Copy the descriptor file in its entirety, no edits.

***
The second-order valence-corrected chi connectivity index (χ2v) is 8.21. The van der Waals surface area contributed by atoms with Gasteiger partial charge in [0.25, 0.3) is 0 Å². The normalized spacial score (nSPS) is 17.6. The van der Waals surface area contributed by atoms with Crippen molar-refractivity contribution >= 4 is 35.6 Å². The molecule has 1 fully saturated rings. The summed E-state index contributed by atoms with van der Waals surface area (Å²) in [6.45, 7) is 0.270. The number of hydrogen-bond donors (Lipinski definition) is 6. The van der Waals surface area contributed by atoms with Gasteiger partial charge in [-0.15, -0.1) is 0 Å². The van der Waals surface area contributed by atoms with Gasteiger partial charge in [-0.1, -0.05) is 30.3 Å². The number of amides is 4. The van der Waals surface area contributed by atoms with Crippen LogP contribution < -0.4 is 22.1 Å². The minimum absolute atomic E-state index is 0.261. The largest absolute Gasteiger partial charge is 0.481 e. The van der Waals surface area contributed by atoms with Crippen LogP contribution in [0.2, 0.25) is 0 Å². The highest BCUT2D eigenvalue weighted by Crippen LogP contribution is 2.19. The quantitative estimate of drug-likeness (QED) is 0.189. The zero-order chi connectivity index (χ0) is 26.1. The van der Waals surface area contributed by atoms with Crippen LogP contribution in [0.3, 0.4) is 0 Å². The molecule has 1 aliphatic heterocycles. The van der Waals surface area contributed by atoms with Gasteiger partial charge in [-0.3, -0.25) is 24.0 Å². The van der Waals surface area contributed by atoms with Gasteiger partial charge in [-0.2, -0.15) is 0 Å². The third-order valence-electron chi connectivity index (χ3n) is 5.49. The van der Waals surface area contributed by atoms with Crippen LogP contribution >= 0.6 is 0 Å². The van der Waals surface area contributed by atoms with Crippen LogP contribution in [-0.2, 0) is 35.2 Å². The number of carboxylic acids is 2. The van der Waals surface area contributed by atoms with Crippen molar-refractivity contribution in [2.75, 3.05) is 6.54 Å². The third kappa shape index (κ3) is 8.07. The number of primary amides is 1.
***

The second-order valence-corrected chi connectivity index (χ2v) is 8.21. The van der Waals surface area contributed by atoms with Gasteiger partial charge in [0.25, 0.3) is 0 Å². The normalized spacial score (nSPS) is 17.6. The van der Waals surface area contributed by atoms with Crippen molar-refractivity contribution >= 4 is 35.6 Å². The molecule has 1 fully saturated rings. The summed E-state index contributed by atoms with van der Waals surface area (Å²) in [6.45, 7) is 0.270. The number of hydrogen-bond donors (Lipinski definition) is 6. The van der Waals surface area contributed by atoms with Gasteiger partial charge in [-0.15, -0.1) is 0 Å². The van der Waals surface area contributed by atoms with Gasteiger partial charge in [-0.1, -0.05) is 30.3 Å². The number of amides is 4. The van der Waals surface area contributed by atoms with Crippen LogP contribution < -0.4 is 22.1 Å². The minimum absolute atomic E-state index is 0.261. The largest absolute Gasteiger partial charge is 0.481 e. The van der Waals surface area contributed by atoms with Crippen LogP contribution in [0.2, 0.25) is 0 Å². The highest BCUT2D eigenvalue weighted by Crippen LogP contribution is 2.19. The quantitative estimate of drug-likeness (QED) is 0.189. The zero-order chi connectivity index (χ0) is 26.1. The van der Waals surface area contributed by atoms with Crippen LogP contribution in [0.3, 0.4) is 0 Å². The molecule has 1 aliphatic heterocycles. The van der Waals surface area contributed by atoms with Gasteiger partial charge in [-0.3, -0.25) is 24.0 Å². The van der Waals surface area contributed by atoms with Gasteiger partial charge in [-0.2, -0.15) is 0 Å². The third-order valence-electron chi connectivity index (χ3n) is 5.49. The van der Waals surface area contributed by atoms with Crippen LogP contribution >= 0.6 is 0 Å². The van der Waals surface area contributed by atoms with Crippen LogP contribution in [-0.2, 0) is 35.2 Å². The number of carboxylic acids is 2. The van der Waals surface area contributed by atoms with Crippen molar-refractivity contribution in [2.75, 3.05) is 6.54 Å². The third kappa shape index (κ3) is 8.07. The number of primary amides is 1.